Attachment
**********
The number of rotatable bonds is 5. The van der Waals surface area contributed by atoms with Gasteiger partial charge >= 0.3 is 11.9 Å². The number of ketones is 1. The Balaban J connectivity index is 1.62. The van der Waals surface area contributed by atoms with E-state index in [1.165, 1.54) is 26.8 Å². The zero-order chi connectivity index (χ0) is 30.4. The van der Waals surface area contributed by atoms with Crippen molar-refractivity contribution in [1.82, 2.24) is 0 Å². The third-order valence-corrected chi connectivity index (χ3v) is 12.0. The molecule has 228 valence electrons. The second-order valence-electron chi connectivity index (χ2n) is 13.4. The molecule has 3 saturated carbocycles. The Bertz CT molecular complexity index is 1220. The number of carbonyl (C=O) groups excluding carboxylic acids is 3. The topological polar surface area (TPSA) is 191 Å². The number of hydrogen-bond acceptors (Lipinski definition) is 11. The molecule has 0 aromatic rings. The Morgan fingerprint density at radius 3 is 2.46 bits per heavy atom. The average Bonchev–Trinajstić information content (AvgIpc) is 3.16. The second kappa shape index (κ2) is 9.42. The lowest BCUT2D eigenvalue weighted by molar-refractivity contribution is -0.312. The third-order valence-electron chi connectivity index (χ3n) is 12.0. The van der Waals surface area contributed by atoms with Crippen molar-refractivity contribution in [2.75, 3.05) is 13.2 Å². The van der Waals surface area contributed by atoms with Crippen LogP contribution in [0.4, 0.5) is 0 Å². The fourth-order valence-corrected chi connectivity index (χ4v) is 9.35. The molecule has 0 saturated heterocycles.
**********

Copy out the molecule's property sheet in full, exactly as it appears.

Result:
The number of rotatable bonds is 5. The van der Waals surface area contributed by atoms with Gasteiger partial charge >= 0.3 is 11.9 Å². The number of ketones is 1. The Balaban J connectivity index is 1.62. The van der Waals surface area contributed by atoms with E-state index in [1.165, 1.54) is 26.8 Å². The zero-order chi connectivity index (χ0) is 30.4. The van der Waals surface area contributed by atoms with Crippen molar-refractivity contribution in [1.82, 2.24) is 0 Å². The third-order valence-corrected chi connectivity index (χ3v) is 12.0. The molecule has 228 valence electrons. The second-order valence-electron chi connectivity index (χ2n) is 13.4. The molecule has 3 saturated carbocycles. The Bertz CT molecular complexity index is 1220. The number of carbonyl (C=O) groups excluding carboxylic acids is 3. The topological polar surface area (TPSA) is 191 Å². The number of hydrogen-bond acceptors (Lipinski definition) is 11. The molecule has 0 aromatic rings. The Morgan fingerprint density at radius 3 is 2.46 bits per heavy atom. The average Bonchev–Trinajstić information content (AvgIpc) is 3.16. The second kappa shape index (κ2) is 9.42. The lowest BCUT2D eigenvalue weighted by molar-refractivity contribution is -0.312. The third-order valence-electron chi connectivity index (χ3n) is 12.0. The van der Waals surface area contributed by atoms with Crippen molar-refractivity contribution in [2.75, 3.05) is 13.2 Å². The van der Waals surface area contributed by atoms with Crippen LogP contribution in [0.4, 0.5) is 0 Å². The fourth-order valence-corrected chi connectivity index (χ4v) is 9.35. The molecule has 0 saturated heterocycles.